The carpet weaving machine
Kashmir flaunts its pristine gift of nature and survives with quaint, war zoned, recovering lanes full hopeful faces searching for life and smiling at what they have. Beautiful, quiet and enchanting is the place but equally amazing is the amount of art that flourished and has survived in this state. We have all heard of the Pashmina weaving that happens only in Kashmir but another thing that is ethnic to Kashmir is the Kashmiri carpet and rug weaving and guess what carpets made in Kashmir are not famous just in India but worldwide!

When I travel, I interact a lot with locals, get to know the place and its people as much as I can, collect stories, but often fail to pen them all down. In this current series of Kashmir Tales, I have made a conscious effort to share a piece of my local exploration of Kashmir and today I want to tell you more about the carpet weavers of the area.

During my stay in Srinagar I visited one of the premier carpet manufacturers and dealers of Kashmiri Carpets – Shawart Palace. Not really old, but well known for bringing a lot of carpet weavers under one roof. Right when you enter Shawart, you see a loom and a man weaving there, pretty oblivious to the customers entering and staring at his work. You see the work for about 20 minutes and it leaves you awestruck. You walk inside and you see a plethora of completed designs and you are mesmerized with the intricate work that has gone into each of the carpets and rugs in the room.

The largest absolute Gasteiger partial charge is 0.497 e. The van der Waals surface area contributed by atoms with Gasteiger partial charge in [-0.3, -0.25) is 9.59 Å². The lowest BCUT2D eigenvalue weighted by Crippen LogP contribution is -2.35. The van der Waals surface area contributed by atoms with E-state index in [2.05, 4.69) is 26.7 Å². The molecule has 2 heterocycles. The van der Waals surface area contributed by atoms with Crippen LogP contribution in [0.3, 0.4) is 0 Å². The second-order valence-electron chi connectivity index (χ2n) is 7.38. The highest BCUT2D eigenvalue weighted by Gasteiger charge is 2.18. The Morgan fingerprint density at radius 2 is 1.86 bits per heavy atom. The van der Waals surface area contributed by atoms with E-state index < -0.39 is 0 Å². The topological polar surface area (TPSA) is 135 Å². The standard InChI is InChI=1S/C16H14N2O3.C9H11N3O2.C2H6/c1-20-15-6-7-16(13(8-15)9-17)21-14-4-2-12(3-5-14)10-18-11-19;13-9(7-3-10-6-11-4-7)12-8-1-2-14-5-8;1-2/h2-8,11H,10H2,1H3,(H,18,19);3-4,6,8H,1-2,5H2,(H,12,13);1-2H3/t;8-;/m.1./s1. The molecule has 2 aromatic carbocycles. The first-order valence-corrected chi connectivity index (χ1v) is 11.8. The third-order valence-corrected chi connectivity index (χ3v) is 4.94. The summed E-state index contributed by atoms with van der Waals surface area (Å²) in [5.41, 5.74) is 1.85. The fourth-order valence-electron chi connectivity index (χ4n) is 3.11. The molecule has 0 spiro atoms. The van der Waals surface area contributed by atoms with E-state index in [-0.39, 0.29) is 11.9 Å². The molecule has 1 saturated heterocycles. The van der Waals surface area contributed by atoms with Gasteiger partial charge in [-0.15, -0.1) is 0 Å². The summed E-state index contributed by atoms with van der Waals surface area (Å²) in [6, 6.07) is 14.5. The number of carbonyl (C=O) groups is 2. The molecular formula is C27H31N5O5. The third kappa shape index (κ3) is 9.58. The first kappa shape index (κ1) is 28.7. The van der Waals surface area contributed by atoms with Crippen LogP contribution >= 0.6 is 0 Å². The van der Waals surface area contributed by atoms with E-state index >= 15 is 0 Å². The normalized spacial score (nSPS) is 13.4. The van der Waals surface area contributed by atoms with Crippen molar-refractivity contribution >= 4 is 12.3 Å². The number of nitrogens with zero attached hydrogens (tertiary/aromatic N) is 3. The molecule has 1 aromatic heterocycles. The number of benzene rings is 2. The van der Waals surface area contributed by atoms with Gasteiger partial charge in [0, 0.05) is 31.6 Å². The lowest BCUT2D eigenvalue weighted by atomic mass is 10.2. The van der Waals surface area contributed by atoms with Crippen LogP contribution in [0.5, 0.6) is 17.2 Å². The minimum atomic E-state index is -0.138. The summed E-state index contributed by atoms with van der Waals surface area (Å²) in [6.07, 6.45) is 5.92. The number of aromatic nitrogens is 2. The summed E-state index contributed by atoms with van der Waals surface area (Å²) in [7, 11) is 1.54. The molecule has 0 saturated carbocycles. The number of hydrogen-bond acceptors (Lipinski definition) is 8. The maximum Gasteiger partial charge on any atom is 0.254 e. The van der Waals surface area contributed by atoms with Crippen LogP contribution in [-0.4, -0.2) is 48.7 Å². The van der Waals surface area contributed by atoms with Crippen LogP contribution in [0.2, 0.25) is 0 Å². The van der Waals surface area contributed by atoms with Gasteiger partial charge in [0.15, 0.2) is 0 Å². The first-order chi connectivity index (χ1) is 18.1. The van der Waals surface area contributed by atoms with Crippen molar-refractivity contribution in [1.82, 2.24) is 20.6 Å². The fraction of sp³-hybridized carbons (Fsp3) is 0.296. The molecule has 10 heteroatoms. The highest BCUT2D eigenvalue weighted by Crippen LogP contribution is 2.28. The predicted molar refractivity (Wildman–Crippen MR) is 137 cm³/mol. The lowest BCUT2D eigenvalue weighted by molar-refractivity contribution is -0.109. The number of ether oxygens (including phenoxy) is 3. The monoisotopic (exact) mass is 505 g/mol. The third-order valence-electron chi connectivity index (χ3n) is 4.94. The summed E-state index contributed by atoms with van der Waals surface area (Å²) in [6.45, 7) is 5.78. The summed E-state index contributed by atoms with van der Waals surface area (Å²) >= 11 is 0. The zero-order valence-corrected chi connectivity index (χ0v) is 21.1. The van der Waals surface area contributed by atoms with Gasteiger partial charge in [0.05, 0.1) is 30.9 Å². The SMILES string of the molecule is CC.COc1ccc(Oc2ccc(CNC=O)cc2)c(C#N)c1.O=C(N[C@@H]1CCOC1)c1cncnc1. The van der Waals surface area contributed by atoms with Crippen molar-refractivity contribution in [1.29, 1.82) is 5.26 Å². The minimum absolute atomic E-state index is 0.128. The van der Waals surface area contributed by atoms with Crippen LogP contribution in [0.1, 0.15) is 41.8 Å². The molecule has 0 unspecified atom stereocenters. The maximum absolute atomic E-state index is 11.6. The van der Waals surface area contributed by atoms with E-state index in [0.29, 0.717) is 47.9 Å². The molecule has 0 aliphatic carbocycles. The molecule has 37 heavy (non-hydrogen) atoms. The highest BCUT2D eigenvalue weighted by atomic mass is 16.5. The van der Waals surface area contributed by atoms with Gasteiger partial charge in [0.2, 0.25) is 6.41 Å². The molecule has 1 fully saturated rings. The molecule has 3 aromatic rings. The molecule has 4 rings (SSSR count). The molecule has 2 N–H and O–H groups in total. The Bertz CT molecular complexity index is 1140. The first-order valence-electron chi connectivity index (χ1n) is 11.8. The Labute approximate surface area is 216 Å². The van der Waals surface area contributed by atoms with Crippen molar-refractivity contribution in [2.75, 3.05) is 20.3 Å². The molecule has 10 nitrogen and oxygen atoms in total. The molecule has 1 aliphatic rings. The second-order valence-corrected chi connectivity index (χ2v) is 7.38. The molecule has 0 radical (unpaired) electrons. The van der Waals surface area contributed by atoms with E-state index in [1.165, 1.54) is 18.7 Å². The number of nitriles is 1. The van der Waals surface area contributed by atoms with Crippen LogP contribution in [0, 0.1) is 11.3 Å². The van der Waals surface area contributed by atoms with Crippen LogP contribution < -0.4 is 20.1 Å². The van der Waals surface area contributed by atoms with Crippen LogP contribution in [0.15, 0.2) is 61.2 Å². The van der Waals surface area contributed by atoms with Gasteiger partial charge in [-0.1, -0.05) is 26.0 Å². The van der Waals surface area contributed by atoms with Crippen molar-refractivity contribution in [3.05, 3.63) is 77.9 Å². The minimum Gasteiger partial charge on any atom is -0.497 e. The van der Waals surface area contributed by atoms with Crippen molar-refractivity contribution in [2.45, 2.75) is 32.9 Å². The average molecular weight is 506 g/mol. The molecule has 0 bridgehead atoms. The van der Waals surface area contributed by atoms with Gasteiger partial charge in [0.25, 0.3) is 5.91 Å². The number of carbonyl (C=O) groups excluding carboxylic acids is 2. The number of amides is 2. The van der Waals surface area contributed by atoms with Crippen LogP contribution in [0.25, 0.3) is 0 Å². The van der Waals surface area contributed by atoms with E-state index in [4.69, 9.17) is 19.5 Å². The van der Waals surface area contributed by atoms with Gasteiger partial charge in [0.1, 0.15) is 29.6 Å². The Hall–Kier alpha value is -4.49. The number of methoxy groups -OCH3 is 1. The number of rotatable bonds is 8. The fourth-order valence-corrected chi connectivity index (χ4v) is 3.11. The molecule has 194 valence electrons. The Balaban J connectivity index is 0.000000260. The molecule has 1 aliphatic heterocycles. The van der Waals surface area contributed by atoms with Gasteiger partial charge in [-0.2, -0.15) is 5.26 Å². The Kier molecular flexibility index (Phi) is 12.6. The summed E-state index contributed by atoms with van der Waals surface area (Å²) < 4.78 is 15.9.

Rug and carpet weaving in Kashmir dates back to 11th century when the locals wove simpleton rugs for their own houses. Eventually with advent of Mughals in the Kashmir valley the rugs got artistic. But it was in the early 15th century when Badshah Zain-ul-Abidin brought a lot of Persian artisans with him to the valley who with the locals created regal rugs and carpets by blending pure wool and silk and by using the old school Persian techniques of hand woven rugs.